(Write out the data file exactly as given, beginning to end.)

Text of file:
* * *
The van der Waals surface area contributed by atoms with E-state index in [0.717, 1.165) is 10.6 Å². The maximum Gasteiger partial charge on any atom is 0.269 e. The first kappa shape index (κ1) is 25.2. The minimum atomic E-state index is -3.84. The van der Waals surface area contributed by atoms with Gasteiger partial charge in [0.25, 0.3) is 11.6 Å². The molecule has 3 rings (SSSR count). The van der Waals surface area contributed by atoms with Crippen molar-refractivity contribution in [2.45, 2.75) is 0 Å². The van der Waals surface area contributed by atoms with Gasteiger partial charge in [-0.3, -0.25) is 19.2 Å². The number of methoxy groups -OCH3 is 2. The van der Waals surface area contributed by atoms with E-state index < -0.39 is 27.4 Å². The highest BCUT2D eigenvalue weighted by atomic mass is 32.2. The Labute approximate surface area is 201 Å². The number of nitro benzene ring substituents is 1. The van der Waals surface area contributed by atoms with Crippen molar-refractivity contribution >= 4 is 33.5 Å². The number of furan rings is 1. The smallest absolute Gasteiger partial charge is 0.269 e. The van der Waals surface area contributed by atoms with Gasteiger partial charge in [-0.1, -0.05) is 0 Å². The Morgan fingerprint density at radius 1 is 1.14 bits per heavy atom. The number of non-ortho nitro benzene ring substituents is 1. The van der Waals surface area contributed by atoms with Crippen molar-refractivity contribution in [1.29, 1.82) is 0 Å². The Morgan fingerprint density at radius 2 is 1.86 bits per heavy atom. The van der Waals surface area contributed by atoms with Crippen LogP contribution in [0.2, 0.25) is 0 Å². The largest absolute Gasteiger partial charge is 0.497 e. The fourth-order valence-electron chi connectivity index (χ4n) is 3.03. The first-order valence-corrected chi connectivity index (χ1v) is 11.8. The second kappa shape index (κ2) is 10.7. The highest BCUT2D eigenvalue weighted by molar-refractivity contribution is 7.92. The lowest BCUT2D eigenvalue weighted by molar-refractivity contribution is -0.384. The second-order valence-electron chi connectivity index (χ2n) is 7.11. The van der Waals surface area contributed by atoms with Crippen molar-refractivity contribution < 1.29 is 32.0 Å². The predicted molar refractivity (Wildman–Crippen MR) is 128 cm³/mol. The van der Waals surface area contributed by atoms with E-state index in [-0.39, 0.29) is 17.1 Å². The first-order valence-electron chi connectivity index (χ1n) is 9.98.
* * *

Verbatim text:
The van der Waals surface area contributed by atoms with E-state index in [0.717, 1.165) is 10.6 Å². The maximum Gasteiger partial charge on any atom is 0.269 e. The first kappa shape index (κ1) is 25.2. The minimum atomic E-state index is -3.84. The van der Waals surface area contributed by atoms with Gasteiger partial charge in [0.25, 0.3) is 11.6 Å². The molecule has 3 rings (SSSR count). The van der Waals surface area contributed by atoms with Crippen molar-refractivity contribution in [2.45, 2.75) is 0 Å². The van der Waals surface area contributed by atoms with Gasteiger partial charge in [-0.3, -0.25) is 19.2 Å². The number of methoxy groups -OCH3 is 2. The van der Waals surface area contributed by atoms with E-state index < -0.39 is 27.4 Å². The highest BCUT2D eigenvalue weighted by atomic mass is 32.2. The Labute approximate surface area is 201 Å². The number of nitro benzene ring substituents is 1. The van der Waals surface area contributed by atoms with Crippen molar-refractivity contribution >= 4 is 33.5 Å². The number of furan rings is 1. The smallest absolute Gasteiger partial charge is 0.269 e. The van der Waals surface area contributed by atoms with Gasteiger partial charge in [-0.1, -0.05) is 0 Å². The Morgan fingerprint density at radius 1 is 1.14 bits per heavy atom. The number of non-ortho nitro benzene ring substituents is 1. The van der Waals surface area contributed by atoms with Crippen molar-refractivity contribution in [1.29, 1.82) is 0 Å². The Morgan fingerprint density at radius 2 is 1.86 bits per heavy atom. The van der Waals surface area contributed by atoms with Crippen LogP contribution in [0.2, 0.25) is 0 Å². The largest absolute Gasteiger partial charge is 0.497 e. The fourth-order valence-electron chi connectivity index (χ4n) is 3.03. The first-order valence-corrected chi connectivity index (χ1v) is 11.8. The second kappa shape index (κ2) is 10.7. The highest BCUT2D eigenvalue weighted by molar-refractivity contribution is 7.92. The lowest BCUT2D eigenvalue weighted by molar-refractivity contribution is -0.384. The second-order valence-electron chi connectivity index (χ2n) is 7.11. The van der Waals surface area contributed by atoms with Crippen molar-refractivity contribution < 1.29 is 32.0 Å². The predicted molar refractivity (Wildman–Crippen MR) is 128 cm³/mol. The van der Waals surface area contributed by atoms with E-state index in [-0.39, 0.29) is 17.1 Å². The first-order valence-electron chi connectivity index (χ1n) is 9.98.